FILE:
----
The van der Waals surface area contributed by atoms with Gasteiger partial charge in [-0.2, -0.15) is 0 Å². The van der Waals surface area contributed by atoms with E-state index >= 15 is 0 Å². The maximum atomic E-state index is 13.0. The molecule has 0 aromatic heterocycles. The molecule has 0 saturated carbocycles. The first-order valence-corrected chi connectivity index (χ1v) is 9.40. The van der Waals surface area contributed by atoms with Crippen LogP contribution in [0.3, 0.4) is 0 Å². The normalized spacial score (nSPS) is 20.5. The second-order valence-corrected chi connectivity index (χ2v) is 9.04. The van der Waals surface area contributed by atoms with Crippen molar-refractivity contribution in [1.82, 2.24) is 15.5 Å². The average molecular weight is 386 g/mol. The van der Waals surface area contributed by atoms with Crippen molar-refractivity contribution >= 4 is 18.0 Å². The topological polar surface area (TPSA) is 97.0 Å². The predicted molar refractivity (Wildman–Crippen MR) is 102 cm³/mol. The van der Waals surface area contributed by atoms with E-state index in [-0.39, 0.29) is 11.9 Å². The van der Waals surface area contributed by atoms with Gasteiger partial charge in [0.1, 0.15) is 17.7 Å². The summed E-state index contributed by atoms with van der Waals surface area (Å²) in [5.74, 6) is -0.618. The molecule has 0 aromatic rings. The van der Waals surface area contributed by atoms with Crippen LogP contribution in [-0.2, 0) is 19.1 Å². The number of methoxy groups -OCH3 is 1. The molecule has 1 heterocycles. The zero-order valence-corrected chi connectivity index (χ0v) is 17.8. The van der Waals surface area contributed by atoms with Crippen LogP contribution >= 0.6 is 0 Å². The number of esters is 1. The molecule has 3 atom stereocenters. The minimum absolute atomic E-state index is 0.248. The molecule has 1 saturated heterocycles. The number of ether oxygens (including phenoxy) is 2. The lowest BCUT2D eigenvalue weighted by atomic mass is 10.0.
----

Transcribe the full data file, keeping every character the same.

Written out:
The van der Waals surface area contributed by atoms with Gasteiger partial charge in [-0.2, -0.15) is 0 Å². The van der Waals surface area contributed by atoms with E-state index >= 15 is 0 Å². The maximum atomic E-state index is 13.0. The molecule has 0 aromatic heterocycles. The molecule has 0 saturated carbocycles. The first-order valence-corrected chi connectivity index (χ1v) is 9.40. The van der Waals surface area contributed by atoms with Crippen LogP contribution in [0.3, 0.4) is 0 Å². The normalized spacial score (nSPS) is 20.5. The second-order valence-corrected chi connectivity index (χ2v) is 9.04. The van der Waals surface area contributed by atoms with Crippen molar-refractivity contribution in [1.82, 2.24) is 15.5 Å². The average molecular weight is 386 g/mol. The van der Waals surface area contributed by atoms with Crippen molar-refractivity contribution >= 4 is 18.0 Å². The topological polar surface area (TPSA) is 97.0 Å². The predicted molar refractivity (Wildman–Crippen MR) is 102 cm³/mol. The van der Waals surface area contributed by atoms with E-state index in [-0.39, 0.29) is 11.9 Å². The van der Waals surface area contributed by atoms with Gasteiger partial charge in [0.1, 0.15) is 17.7 Å². The summed E-state index contributed by atoms with van der Waals surface area (Å²) in [5.74, 6) is -0.618. The molecule has 0 aromatic rings. The van der Waals surface area contributed by atoms with Crippen LogP contribution in [-0.2, 0) is 19.1 Å². The number of methoxy groups -OCH3 is 1. The molecule has 1 heterocycles. The zero-order valence-corrected chi connectivity index (χ0v) is 17.8. The van der Waals surface area contributed by atoms with Crippen LogP contribution >= 0.6 is 0 Å². The number of esters is 1. The molecule has 3 atom stereocenters. The minimum absolute atomic E-state index is 0.248. The molecule has 1 saturated heterocycles. The number of ether oxygens (including phenoxy) is 2. The lowest BCUT2D eigenvalue weighted by atomic mass is 10.0.